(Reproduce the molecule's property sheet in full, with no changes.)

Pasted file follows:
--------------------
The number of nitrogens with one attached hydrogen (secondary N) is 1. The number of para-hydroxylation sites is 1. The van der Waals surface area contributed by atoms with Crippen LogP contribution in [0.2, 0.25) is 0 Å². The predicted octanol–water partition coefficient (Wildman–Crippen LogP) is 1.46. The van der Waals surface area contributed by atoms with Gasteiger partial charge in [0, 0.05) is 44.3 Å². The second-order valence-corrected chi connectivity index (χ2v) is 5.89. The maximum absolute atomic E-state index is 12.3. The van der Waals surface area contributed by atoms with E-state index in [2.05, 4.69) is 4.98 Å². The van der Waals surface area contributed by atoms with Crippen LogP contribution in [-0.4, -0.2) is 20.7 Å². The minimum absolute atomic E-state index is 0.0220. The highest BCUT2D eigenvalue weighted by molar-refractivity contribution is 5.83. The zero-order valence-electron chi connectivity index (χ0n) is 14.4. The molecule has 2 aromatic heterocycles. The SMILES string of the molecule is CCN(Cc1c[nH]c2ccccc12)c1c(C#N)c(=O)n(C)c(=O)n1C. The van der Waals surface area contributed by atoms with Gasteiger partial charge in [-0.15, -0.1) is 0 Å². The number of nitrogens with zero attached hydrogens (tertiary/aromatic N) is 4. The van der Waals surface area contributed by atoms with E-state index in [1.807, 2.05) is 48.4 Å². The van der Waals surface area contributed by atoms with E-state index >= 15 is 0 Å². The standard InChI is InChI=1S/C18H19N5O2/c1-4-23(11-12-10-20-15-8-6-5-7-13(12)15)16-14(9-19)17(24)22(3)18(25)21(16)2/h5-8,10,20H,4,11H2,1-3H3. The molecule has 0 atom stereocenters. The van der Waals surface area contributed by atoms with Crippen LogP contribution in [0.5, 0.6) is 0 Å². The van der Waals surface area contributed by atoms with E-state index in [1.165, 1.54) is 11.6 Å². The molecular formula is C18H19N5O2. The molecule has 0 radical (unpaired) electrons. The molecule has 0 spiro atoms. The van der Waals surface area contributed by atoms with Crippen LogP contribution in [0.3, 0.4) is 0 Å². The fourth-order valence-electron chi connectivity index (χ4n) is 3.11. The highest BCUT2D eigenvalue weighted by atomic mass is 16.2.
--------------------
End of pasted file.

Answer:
The number of nitrogens with one attached hydrogen (secondary N) is 1. The number of para-hydroxylation sites is 1. The van der Waals surface area contributed by atoms with Crippen LogP contribution in [0.2, 0.25) is 0 Å². The predicted octanol–water partition coefficient (Wildman–Crippen LogP) is 1.46. The van der Waals surface area contributed by atoms with Gasteiger partial charge in [0, 0.05) is 44.3 Å². The second-order valence-corrected chi connectivity index (χ2v) is 5.89. The maximum absolute atomic E-state index is 12.3. The van der Waals surface area contributed by atoms with E-state index in [2.05, 4.69) is 4.98 Å². The van der Waals surface area contributed by atoms with Crippen LogP contribution in [-0.4, -0.2) is 20.7 Å². The minimum absolute atomic E-state index is 0.0220. The highest BCUT2D eigenvalue weighted by molar-refractivity contribution is 5.83. The zero-order valence-electron chi connectivity index (χ0n) is 14.4. The molecule has 2 aromatic heterocycles. The SMILES string of the molecule is CCN(Cc1c[nH]c2ccccc12)c1c(C#N)c(=O)n(C)c(=O)n1C. The van der Waals surface area contributed by atoms with Gasteiger partial charge in [-0.15, -0.1) is 0 Å². The number of nitrogens with zero attached hydrogens (tertiary/aromatic N) is 4. The van der Waals surface area contributed by atoms with E-state index in [1.807, 2.05) is 48.4 Å². The van der Waals surface area contributed by atoms with E-state index >= 15 is 0 Å². The standard InChI is InChI=1S/C18H19N5O2/c1-4-23(11-12-10-20-15-8-6-5-7-13(12)15)16-14(9-19)17(24)22(3)18(25)21(16)2/h5-8,10,20H,4,11H2,1-3H3. The molecule has 0 atom stereocenters. The van der Waals surface area contributed by atoms with Crippen LogP contribution in [0.5, 0.6) is 0 Å². The van der Waals surface area contributed by atoms with E-state index in [1.165, 1.54) is 11.6 Å². The molecular formula is C18H19N5O2. The molecule has 0 radical (unpaired) electrons. The molecule has 0 spiro atoms. The van der Waals surface area contributed by atoms with Crippen LogP contribution in [0.3, 0.4) is 0 Å². The fourth-order valence-electron chi connectivity index (χ4n) is 3.11. The highest BCUT2D eigenvalue weighted by atomic mass is 16.2.